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A Glimpse into Precolonial Education in Africa

Education has come a long way, not just in terms of what we are learning but how we learn too. Before the world became a village, education was, and still is to some extent, contained to the context of the society. It was tasked with passing down the values, culture, and beliefs. The expansion of boundaries has since led us to learn about other people’s cultures and beliefs, and even adopt some of them, improving our interactions and in some cases, leading to dissolution of certain practices, either because of the harm they do, or because of assimilation.

The education system in precolonial Africa wasn’t so different from society to another. While

customized to the individual society, there were many similarities within the African society such as worship of a deity, healing and medicine, storytelling, dance and music, all of which were taught to the next generation. The education then, was more practical than theoretical, as the students had to be hands-on to learn, participating in the rituals and the day-to-day activities such as farming, cooking, harvesting.

Education was relevant to the society and majorly emphasized the moral, spiritual, and social values of that society, as well as practical skills needed for everyday survival.

The education relied heavily on memory with the older members of the community relaying information, and some of it changed from season to season with the needs of the society. All children of the society were entitled to learning, and the non-commercial nature of the education made that possible. No teacher was paid to teach. Gender played a major role in what was taught. However, the class divide would later separate the education into formal and informal, with children of wealthier societies getting access to formal education.

Even though Africa’s education was mostly oral and practical, there were ancient forms of

writings discovered, including the Hieroglyphs of Egypt, Ge’ez of Ethiopia, Meroitic of Nubia, and Coptic of Egypt among many others.

Education has since evolved into different subjects and platforms, making it easily accessible to a lot of people. With the internet, access to knowledge and learning materials is easier than it has ever been. YouTube, E-books, Podcasts, and websites and blogs dedicated to teaching and educating about every subject imaginable. From a privileged point, it is easy to assume that every individual has access to all these materials, and therefore gets good education.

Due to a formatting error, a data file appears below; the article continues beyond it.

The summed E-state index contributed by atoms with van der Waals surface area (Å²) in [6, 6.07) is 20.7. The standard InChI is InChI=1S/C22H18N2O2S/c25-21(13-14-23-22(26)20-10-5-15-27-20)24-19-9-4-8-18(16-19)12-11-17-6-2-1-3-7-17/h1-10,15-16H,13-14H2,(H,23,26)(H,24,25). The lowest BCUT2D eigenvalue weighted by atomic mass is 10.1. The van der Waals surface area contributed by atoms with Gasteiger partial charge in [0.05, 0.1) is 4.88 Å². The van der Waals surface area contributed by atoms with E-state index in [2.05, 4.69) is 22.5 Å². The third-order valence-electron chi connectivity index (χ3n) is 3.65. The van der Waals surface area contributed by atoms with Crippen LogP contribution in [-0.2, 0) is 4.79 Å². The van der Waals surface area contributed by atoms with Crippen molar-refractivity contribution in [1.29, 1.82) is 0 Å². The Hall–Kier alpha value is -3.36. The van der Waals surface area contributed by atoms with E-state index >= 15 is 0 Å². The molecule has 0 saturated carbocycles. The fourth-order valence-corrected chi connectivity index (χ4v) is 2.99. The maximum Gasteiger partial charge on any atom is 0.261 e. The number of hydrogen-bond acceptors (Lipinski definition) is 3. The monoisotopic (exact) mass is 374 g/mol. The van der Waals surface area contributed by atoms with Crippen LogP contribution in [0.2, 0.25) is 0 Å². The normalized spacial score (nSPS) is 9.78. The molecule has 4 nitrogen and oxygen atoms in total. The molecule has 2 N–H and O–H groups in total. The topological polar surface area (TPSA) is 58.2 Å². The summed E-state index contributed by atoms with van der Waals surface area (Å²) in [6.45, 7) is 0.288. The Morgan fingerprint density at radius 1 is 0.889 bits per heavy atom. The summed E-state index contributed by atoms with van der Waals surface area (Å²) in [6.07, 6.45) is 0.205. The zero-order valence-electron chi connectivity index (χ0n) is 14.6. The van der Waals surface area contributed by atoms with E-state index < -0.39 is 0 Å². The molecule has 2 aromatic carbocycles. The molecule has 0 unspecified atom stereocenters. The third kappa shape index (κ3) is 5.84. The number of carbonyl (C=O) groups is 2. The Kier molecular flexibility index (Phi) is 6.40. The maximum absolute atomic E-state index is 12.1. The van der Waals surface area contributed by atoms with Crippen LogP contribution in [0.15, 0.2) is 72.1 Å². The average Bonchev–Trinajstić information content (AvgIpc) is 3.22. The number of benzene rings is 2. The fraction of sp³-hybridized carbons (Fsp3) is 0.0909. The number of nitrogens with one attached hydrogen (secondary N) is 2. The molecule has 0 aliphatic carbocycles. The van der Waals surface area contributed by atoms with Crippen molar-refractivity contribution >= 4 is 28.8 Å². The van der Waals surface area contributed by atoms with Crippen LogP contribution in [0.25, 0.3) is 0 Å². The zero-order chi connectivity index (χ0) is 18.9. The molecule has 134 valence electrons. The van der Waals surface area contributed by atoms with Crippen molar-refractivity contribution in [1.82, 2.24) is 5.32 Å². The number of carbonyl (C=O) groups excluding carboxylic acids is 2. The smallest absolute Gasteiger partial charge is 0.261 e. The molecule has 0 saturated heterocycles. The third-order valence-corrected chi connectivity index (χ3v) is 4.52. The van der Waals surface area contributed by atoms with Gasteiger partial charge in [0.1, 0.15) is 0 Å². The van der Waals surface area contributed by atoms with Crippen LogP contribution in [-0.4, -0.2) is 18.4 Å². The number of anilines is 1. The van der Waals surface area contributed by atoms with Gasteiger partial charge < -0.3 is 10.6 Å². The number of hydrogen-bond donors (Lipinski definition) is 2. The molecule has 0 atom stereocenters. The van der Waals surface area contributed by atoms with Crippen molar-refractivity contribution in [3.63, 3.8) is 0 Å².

However, this ease of access is not reflected in areas where access to education to formal

education is still difficult. The commercialization and formalization of education have left a lot of people in remote areas with no access to education due to a lack of resources. With advancements in technology and the shift of the world from formal to informal, most of the skills that were applicable in the traditional African society are now vestiges. We hunt, alright, but not literally with an arrow and a spear. These new forms of hunting require a certain type of education and exposure. With the larger population unaffected, we are likely to forget that we are leaving a lot more people behind. According to the African Library Project, more than 1 in 3 adults cannot read. 182 million adults are unable to read and write. 48 million youth (ages 15-24) are illiterate. 22% of primary-aged children are not in school. That makes 30 million primary-aged children who are not in school. More than 75% of all children (ages 5-9) don’t go to school. Sub-Saharan Africa holds the highest number of illiterate youth.

We do not, therefore, have the luxury to assume that our children are getting the education that they deserve, that the continent needs to equip its children with for their future, and for the future of the continent.

Africa’s pre-colonial education system was inclusive, and while it had its shortcomings, this is one thing we can learn and adopt. As a social community new to the idea of individualism, we can continue to collectively advocate for the education of all children, technical training or otherwise.

At RTSEF, we are committed to seeing as many children as possible, enrolled in schools. Our scholarship opportunities have given chances to children who would otherwise, have been left behind. Thank you for all your support, that has made this possible. Happy International Day of Education!


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